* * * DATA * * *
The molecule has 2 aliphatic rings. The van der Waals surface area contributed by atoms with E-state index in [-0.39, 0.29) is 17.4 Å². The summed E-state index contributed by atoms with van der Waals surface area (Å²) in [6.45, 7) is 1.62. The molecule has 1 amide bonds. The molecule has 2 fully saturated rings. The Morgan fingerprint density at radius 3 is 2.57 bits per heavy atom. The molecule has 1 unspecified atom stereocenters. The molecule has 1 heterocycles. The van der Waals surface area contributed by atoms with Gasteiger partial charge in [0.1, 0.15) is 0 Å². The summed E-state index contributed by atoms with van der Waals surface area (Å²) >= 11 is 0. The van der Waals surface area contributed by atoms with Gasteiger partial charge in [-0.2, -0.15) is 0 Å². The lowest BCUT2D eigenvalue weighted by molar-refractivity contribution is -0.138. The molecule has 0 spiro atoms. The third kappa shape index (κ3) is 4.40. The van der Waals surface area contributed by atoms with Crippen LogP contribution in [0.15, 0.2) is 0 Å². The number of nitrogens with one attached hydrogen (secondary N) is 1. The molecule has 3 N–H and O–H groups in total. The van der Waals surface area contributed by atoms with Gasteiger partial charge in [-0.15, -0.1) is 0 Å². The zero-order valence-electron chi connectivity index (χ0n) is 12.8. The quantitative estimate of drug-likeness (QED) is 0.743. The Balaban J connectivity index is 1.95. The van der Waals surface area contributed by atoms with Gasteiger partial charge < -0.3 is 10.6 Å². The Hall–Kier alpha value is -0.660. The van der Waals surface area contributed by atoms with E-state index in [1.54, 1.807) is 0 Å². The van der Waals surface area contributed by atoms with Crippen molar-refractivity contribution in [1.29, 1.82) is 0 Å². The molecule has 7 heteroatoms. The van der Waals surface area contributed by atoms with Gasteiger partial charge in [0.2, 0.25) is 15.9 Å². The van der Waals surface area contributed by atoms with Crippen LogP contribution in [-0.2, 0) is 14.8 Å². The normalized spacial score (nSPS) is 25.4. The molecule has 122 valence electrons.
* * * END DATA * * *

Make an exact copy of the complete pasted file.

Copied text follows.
The molecule has 2 aliphatic rings. The van der Waals surface area contributed by atoms with E-state index in [-0.39, 0.29) is 17.4 Å². The summed E-state index contributed by atoms with van der Waals surface area (Å²) in [6.45, 7) is 1.62. The molecule has 1 amide bonds. The molecule has 2 fully saturated rings. The Morgan fingerprint density at radius 3 is 2.57 bits per heavy atom. The molecule has 1 unspecified atom stereocenters. The molecule has 1 heterocycles. The van der Waals surface area contributed by atoms with Gasteiger partial charge in [0.1, 0.15) is 0 Å². The summed E-state index contributed by atoms with van der Waals surface area (Å²) >= 11 is 0. The van der Waals surface area contributed by atoms with Gasteiger partial charge in [-0.2, -0.15) is 0 Å². The lowest BCUT2D eigenvalue weighted by molar-refractivity contribution is -0.138. The molecule has 0 spiro atoms. The third kappa shape index (κ3) is 4.40. The van der Waals surface area contributed by atoms with Crippen LogP contribution in [0.15, 0.2) is 0 Å². The number of nitrogens with one attached hydrogen (secondary N) is 1. The molecule has 3 N–H and O–H groups in total. The van der Waals surface area contributed by atoms with Gasteiger partial charge in [-0.15, -0.1) is 0 Å². The zero-order valence-electron chi connectivity index (χ0n) is 12.8. The quantitative estimate of drug-likeness (QED) is 0.743. The Balaban J connectivity index is 1.95. The van der Waals surface area contributed by atoms with Gasteiger partial charge < -0.3 is 10.6 Å². The Hall–Kier alpha value is -0.660. The van der Waals surface area contributed by atoms with E-state index in [1.54, 1.807) is 0 Å². The van der Waals surface area contributed by atoms with Crippen molar-refractivity contribution in [1.29, 1.82) is 0 Å². The molecule has 7 heteroatoms. The van der Waals surface area contributed by atoms with Gasteiger partial charge in [0.2, 0.25) is 15.9 Å². The van der Waals surface area contributed by atoms with Crippen LogP contribution in [-0.2, 0) is 14.8 Å². The normalized spacial score (nSPS) is 25.4. The molecule has 122 valence electrons.